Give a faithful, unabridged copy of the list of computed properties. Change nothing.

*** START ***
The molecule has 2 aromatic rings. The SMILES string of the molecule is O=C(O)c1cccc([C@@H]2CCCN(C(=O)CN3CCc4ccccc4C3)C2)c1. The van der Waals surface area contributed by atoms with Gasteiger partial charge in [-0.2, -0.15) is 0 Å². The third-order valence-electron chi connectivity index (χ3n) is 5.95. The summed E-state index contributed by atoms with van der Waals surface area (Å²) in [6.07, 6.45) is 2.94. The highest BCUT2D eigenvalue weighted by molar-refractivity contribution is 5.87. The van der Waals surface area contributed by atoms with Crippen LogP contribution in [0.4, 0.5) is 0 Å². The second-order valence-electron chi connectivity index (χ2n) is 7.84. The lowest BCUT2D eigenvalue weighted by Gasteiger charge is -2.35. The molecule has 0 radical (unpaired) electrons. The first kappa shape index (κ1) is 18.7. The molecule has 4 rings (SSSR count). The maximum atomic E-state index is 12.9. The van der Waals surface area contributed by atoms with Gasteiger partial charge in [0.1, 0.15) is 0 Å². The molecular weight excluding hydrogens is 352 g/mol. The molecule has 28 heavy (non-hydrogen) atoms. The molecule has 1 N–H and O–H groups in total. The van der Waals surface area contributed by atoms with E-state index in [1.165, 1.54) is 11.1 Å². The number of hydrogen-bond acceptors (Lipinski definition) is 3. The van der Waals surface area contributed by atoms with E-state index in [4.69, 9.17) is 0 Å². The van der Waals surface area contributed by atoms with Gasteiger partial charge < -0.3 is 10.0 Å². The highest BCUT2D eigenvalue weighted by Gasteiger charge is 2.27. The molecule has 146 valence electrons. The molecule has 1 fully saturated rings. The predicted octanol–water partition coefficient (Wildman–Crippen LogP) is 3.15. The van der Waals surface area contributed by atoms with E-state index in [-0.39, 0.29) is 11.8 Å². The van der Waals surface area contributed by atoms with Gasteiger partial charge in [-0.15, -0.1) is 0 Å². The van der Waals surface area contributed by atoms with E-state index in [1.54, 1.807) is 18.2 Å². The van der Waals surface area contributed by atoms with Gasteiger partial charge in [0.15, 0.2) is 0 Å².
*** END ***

The molecule has 2 aromatic rings. The SMILES string of the molecule is O=C(O)c1cccc([C@@H]2CCCN(C(=O)CN3CCc4ccccc4C3)C2)c1. The van der Waals surface area contributed by atoms with Gasteiger partial charge in [-0.2, -0.15) is 0 Å². The third-order valence-electron chi connectivity index (χ3n) is 5.95. The summed E-state index contributed by atoms with van der Waals surface area (Å²) in [6.07, 6.45) is 2.94. The highest BCUT2D eigenvalue weighted by molar-refractivity contribution is 5.87. The van der Waals surface area contributed by atoms with Crippen LogP contribution in [0.4, 0.5) is 0 Å². The second-order valence-electron chi connectivity index (χ2n) is 7.84. The lowest BCUT2D eigenvalue weighted by Gasteiger charge is -2.35. The molecule has 0 radical (unpaired) electrons. The first kappa shape index (κ1) is 18.7. The molecule has 4 rings (SSSR count). The maximum atomic E-state index is 12.9. The van der Waals surface area contributed by atoms with Gasteiger partial charge in [0.1, 0.15) is 0 Å². The molecular weight excluding hydrogens is 352 g/mol. The molecule has 28 heavy (non-hydrogen) atoms. The molecule has 1 N–H and O–H groups in total. The van der Waals surface area contributed by atoms with E-state index in [1.165, 1.54) is 11.1 Å². The number of hydrogen-bond acceptors (Lipinski definition) is 3. The van der Waals surface area contributed by atoms with E-state index in [4.69, 9.17) is 0 Å². The van der Waals surface area contributed by atoms with Gasteiger partial charge < -0.3 is 10.0 Å². The highest BCUT2D eigenvalue weighted by Gasteiger charge is 2.27. The molecule has 146 valence electrons. The molecule has 1 fully saturated rings. The predicted octanol–water partition coefficient (Wildman–Crippen LogP) is 3.15. The van der Waals surface area contributed by atoms with E-state index in [-0.39, 0.29) is 11.8 Å². The van der Waals surface area contributed by atoms with Gasteiger partial charge in [-0.15, -0.1) is 0 Å². The van der Waals surface area contributed by atoms with E-state index in [1.54, 1.807) is 18.2 Å². The van der Waals surface area contributed by atoms with Gasteiger partial charge in [0.15, 0.2) is 0 Å².